According to comics writer and columnist Mark Evanier, the success of his books with Penthouse led to excess on his part, in particular drugs. He became a heavy cocaine user, and also began spending on extravagant items for himself and friends. He also went significantly overbudget on his magazines and on some other, non-Penthouse projects. His working patterns changed to the point where he was working all night in the Penthouse offices, before going home in the day, which concerned his close friends, who tried to intervene with him. According to Evanier, his employers also came to suspect Caragonne of financial "improprieties", and on the night of Friday, July 14, 1995, he discovered that he had been locked out of his office pending a full audit on his books.[2]

DeathEdit

After Penthouse locked Caragonne out of his offices on July 14, 1995, writer Mark Evanier says a number of friends in Caragonne's circle spent the following two nights unsuccessfully pleading with him by phone to get professional treatment. Caragonne's movements after this are not accounted for until Thursday, July 20, when he went to the Marriott Marquis Hotel in Times Square, where he asked a bellhop, "Is it true this is the tallest hotel in Times Square?" After the bellhop replied that it was, Caragonne took an elevator to the top floor, the 45th floor, where an indoor atrium provides an impressive view of the lobby. Caragonne put on a Walkman containing a cassette of theme songs from the James Bond films, his favorite, and jumped. He fell 500 feet, his 400+ lb. body caroning off ledges and decorations before landing on a buffet table bustling with guests. Although no one else was killed, many of the witnesses, including some children, suffered emotional trauma and required years of treatment as a result of the event.[2][9]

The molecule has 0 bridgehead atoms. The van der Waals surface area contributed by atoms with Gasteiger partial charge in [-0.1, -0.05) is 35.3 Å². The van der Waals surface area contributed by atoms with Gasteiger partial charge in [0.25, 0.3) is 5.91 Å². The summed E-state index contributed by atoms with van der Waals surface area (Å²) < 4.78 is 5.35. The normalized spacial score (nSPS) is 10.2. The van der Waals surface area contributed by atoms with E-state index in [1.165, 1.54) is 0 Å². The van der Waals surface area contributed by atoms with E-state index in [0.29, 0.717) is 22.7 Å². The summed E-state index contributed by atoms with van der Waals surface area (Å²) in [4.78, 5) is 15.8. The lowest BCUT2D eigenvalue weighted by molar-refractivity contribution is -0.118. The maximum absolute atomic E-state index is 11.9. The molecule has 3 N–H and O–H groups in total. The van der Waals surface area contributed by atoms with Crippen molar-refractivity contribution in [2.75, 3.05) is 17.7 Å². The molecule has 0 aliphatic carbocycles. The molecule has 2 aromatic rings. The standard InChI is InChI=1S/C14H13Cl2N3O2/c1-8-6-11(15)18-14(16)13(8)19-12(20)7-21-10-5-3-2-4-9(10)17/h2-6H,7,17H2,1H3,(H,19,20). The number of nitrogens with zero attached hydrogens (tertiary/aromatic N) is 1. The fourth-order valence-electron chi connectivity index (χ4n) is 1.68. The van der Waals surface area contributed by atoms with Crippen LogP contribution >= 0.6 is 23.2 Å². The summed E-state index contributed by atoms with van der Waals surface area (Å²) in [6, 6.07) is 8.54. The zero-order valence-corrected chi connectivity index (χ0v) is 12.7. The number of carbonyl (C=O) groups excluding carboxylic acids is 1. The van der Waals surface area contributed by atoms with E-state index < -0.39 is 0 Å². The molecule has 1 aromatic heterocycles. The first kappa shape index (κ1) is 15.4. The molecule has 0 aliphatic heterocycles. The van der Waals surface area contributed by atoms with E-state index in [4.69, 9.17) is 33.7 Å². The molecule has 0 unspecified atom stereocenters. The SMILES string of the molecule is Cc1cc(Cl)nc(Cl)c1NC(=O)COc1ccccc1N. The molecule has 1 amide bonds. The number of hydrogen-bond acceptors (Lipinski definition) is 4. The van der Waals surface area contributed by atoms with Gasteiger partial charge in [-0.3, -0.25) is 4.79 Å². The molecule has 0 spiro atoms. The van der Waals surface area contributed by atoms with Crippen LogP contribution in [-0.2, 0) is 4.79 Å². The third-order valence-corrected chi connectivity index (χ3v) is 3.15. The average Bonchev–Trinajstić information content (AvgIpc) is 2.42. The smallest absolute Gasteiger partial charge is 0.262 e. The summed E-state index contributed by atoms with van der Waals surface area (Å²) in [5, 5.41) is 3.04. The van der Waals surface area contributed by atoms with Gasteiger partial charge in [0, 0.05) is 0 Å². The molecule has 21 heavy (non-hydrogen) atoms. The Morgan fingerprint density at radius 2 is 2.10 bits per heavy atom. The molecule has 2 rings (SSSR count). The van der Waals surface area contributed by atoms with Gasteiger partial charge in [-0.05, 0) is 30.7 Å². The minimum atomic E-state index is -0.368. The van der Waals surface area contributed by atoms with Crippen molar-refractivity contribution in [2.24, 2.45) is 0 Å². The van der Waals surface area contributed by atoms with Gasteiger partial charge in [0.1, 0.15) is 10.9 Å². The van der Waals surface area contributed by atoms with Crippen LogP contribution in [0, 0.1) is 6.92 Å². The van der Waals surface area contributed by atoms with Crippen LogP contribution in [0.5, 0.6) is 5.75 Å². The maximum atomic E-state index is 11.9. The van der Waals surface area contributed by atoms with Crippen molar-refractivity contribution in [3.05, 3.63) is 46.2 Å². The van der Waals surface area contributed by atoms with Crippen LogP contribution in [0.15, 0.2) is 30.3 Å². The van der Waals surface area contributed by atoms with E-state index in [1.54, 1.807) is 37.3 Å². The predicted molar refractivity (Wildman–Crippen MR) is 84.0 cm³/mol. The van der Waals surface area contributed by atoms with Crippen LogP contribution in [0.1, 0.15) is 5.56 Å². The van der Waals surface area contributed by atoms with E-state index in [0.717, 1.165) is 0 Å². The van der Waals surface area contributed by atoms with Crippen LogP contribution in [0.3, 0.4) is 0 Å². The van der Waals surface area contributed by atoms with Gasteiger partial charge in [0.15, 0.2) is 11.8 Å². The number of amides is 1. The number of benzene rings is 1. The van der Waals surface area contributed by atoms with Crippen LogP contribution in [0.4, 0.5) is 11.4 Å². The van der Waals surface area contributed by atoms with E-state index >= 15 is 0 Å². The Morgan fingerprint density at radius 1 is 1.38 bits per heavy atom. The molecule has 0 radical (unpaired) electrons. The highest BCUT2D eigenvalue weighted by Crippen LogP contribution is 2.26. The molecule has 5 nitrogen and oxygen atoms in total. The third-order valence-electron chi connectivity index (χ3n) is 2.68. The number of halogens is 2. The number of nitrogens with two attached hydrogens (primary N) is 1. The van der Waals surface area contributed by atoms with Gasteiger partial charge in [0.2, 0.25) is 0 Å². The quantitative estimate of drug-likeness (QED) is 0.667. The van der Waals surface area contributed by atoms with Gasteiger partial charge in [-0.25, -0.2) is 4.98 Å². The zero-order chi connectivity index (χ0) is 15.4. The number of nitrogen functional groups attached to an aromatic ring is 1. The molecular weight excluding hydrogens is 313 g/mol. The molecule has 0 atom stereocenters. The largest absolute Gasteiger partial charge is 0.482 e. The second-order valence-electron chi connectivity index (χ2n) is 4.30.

ReferencesEdit

  1. ^ a b Caragonne, George (Ed.; July/August 1994). "Who's Who in Penthouse Comix", Penthouse Comix #2, p 4.
  2. ^ a b c d Evanier, Mark (July 20, 2005). "George". POV Online: News from Me.
  3. ^ "The Leader," Marvel Collector's Edition #1 (1992).
  4. ^ "In Kang's Clutches," Fantastic Four Annual #25 (1992).
  5. ^ Sodaro, Robert J. "The Resplendent Sound of T.H.U.N.D.E.R.!" Comics Value Annual (1999). Archived on ThunderAgents.com. Accessed Feb. 8, 2014.
  6. ^ Ashley, Mike (2007). Gateways to Forever: The Story of the Science-Fiction Magazines from 1970-1980. Liverpool: Liverpool University Press. ISBN 978-1-8463100-2-7.
  7. ^ Robertson, Adi (August 8, 2013). "Omni, reboot: an iconic sci-fi magazine goes back to the future". The Verge. Retrieved 9 August 2013.
  8. ^ Omni Comix #1 (March 1995).
  9. ^ Lambiet, Jose; Merrill, Laurie C.; Siemaszko, Corky (July 21, 1995). "Stunned Tourists See Man Plunge To Death" Archived October 16, 2011, at the Wayback Machine Daily News (New York City).

External linksEdit